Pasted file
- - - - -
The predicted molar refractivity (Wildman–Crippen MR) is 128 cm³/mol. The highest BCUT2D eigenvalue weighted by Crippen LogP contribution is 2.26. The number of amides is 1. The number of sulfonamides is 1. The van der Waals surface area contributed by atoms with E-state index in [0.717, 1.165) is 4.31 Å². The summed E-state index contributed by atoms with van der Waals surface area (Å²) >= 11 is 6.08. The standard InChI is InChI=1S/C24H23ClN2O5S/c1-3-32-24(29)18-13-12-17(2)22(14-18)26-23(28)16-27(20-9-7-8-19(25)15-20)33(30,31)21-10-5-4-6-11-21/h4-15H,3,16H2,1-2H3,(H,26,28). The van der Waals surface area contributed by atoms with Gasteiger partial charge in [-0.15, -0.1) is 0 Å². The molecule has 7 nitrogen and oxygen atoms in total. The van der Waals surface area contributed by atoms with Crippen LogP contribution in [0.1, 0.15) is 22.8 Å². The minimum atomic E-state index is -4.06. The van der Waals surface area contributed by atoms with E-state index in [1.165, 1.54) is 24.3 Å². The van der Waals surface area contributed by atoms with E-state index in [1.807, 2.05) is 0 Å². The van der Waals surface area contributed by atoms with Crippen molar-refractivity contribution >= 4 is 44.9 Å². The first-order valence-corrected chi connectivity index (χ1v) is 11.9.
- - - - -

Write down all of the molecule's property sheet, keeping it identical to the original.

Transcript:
The predicted molar refractivity (Wildman–Crippen MR) is 128 cm³/mol. The highest BCUT2D eigenvalue weighted by Crippen LogP contribution is 2.26. The number of amides is 1. The number of sulfonamides is 1. The van der Waals surface area contributed by atoms with E-state index in [0.717, 1.165) is 4.31 Å². The summed E-state index contributed by atoms with van der Waals surface area (Å²) >= 11 is 6.08. The standard InChI is InChI=1S/C24H23ClN2O5S/c1-3-32-24(29)18-13-12-17(2)22(14-18)26-23(28)16-27(20-9-7-8-19(25)15-20)33(30,31)21-10-5-4-6-11-21/h4-15H,3,16H2,1-2H3,(H,26,28). The van der Waals surface area contributed by atoms with Gasteiger partial charge in [-0.15, -0.1) is 0 Å². The molecule has 7 nitrogen and oxygen atoms in total. The van der Waals surface area contributed by atoms with Crippen LogP contribution in [0.1, 0.15) is 22.8 Å². The minimum atomic E-state index is -4.06. The van der Waals surface area contributed by atoms with E-state index in [1.165, 1.54) is 24.3 Å². The van der Waals surface area contributed by atoms with E-state index in [1.807, 2.05) is 0 Å². The van der Waals surface area contributed by atoms with Crippen molar-refractivity contribution >= 4 is 44.9 Å². The first-order valence-corrected chi connectivity index (χ1v) is 11.9.